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Facies Changes in Pennsylvania Rocks Along the North Flank of the Wichita Mountains: Abstract
The area of investigation in southwestern Oklahoma extends from Cement field, Tps. 5-6 N, Rs. 9-10 W, northwestward along the north flank of the Wichita Mountains to the Oklahoma-Texas boundary. A study of Pennsylvania sediments in this area reveals conspicuous facies changes both laterally and normal to the mountain flank. The lateral facies changes show a close relationship to the provenance from which the sediments were derived. Correlation difficulties are amplified because of these facies changes. Fusulinids provide reliable age determinations when present. The Pennsylvania rocks are dominantly clastics. The principal facies near the mountain front is granite wash, a coarse clastic sediment composed primarily of igneous rock fragments with variable amounts of detrital carbonates and chert. Subordinate facies are arkosic sandstones, arenaceous, silty shales, and thin, argillaceous limestones. These continental and transitional facies interfinger basinward with normal marine sandstones, shales, and limestones. The study reveals that regionally the reservoir characteristics are largely controlled by the source areas of clastic sediments. The best reservoir development is found in the western part of the area where the source provenance is predominantly granite rocks.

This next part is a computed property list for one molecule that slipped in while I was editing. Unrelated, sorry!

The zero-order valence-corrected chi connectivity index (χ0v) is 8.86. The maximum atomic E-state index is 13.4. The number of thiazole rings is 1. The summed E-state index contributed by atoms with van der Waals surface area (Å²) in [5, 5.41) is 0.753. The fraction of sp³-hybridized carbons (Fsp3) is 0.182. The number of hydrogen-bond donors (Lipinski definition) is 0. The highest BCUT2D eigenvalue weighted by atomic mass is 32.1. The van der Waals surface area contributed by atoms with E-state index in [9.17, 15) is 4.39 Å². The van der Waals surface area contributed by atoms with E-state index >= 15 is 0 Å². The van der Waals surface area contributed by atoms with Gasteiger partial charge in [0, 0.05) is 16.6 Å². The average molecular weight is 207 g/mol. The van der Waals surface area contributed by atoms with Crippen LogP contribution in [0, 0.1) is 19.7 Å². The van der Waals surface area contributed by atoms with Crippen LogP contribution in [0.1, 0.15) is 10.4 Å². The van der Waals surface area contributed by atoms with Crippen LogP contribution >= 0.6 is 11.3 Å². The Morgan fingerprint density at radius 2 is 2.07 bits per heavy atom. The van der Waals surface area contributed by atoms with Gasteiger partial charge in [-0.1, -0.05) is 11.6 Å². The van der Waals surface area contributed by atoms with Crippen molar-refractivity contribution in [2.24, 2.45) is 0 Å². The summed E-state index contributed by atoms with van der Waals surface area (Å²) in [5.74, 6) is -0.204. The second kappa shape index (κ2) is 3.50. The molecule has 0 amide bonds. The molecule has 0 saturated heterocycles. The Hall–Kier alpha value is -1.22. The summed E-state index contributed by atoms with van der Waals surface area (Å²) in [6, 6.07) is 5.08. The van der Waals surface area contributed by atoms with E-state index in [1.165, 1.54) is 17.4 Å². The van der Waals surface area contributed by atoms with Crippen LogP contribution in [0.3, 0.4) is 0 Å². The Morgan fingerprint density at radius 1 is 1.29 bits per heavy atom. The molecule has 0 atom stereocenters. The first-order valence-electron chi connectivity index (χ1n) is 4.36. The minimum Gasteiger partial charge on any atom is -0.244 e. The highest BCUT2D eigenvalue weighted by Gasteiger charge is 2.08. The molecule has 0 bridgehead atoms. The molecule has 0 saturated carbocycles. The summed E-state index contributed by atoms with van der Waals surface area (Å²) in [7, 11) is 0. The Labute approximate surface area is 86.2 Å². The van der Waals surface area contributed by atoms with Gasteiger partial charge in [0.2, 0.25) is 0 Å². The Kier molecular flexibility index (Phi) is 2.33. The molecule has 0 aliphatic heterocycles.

Acknowledgments and Associated Footnotes
1 Shell Oil Company
Copyright © 2006 by the Tulsa Geological Society